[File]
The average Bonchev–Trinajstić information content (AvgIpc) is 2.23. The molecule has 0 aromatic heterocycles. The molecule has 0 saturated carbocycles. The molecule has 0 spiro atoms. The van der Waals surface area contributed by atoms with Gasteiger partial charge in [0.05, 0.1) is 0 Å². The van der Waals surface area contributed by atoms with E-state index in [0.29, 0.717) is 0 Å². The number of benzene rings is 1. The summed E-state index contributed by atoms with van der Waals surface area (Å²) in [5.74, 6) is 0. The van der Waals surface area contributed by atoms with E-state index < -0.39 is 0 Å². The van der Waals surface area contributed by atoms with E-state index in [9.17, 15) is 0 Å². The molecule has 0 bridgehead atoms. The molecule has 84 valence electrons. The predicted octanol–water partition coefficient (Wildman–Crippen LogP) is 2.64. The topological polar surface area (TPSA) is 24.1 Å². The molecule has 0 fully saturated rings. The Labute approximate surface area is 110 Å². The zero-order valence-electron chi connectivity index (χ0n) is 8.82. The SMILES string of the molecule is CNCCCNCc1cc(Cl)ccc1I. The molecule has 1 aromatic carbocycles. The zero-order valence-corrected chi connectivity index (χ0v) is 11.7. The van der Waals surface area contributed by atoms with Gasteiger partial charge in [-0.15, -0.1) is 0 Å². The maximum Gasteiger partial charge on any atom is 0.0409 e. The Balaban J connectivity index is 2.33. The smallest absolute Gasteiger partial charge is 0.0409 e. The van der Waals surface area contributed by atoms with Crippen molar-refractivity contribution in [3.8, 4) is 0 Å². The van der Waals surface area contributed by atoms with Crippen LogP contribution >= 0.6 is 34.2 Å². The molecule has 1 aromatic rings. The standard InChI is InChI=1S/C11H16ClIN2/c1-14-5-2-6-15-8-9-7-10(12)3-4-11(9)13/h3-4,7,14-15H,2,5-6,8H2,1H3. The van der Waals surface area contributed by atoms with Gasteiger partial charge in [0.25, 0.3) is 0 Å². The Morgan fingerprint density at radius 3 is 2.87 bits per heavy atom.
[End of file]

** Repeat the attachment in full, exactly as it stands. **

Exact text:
The average Bonchev–Trinajstić information content (AvgIpc) is 2.23. The molecule has 0 aromatic heterocycles. The molecule has 0 saturated carbocycles. The molecule has 0 spiro atoms. The van der Waals surface area contributed by atoms with Gasteiger partial charge in [0.05, 0.1) is 0 Å². The van der Waals surface area contributed by atoms with E-state index in [0.29, 0.717) is 0 Å². The number of benzene rings is 1. The summed E-state index contributed by atoms with van der Waals surface area (Å²) in [5.74, 6) is 0. The van der Waals surface area contributed by atoms with E-state index < -0.39 is 0 Å². The van der Waals surface area contributed by atoms with E-state index in [9.17, 15) is 0 Å². The molecule has 0 bridgehead atoms. The molecule has 84 valence electrons. The predicted octanol–water partition coefficient (Wildman–Crippen LogP) is 2.64. The topological polar surface area (TPSA) is 24.1 Å². The molecule has 0 fully saturated rings. The Labute approximate surface area is 110 Å². The zero-order valence-electron chi connectivity index (χ0n) is 8.82. The SMILES string of the molecule is CNCCCNCc1cc(Cl)ccc1I. The molecule has 1 aromatic carbocycles. The zero-order valence-corrected chi connectivity index (χ0v) is 11.7. The van der Waals surface area contributed by atoms with Gasteiger partial charge in [-0.15, -0.1) is 0 Å². The maximum Gasteiger partial charge on any atom is 0.0409 e. The Balaban J connectivity index is 2.33. The smallest absolute Gasteiger partial charge is 0.0409 e. The van der Waals surface area contributed by atoms with Crippen molar-refractivity contribution in [3.8, 4) is 0 Å². The van der Waals surface area contributed by atoms with Crippen LogP contribution >= 0.6 is 34.2 Å². The molecule has 1 aromatic rings. The standard InChI is InChI=1S/C11H16ClIN2/c1-14-5-2-6-15-8-9-7-10(12)3-4-11(9)13/h3-4,7,14-15H,2,5-6,8H2,1H3. The van der Waals surface area contributed by atoms with Gasteiger partial charge in [0.25, 0.3) is 0 Å². The Morgan fingerprint density at radius 3 is 2.87 bits per heavy atom.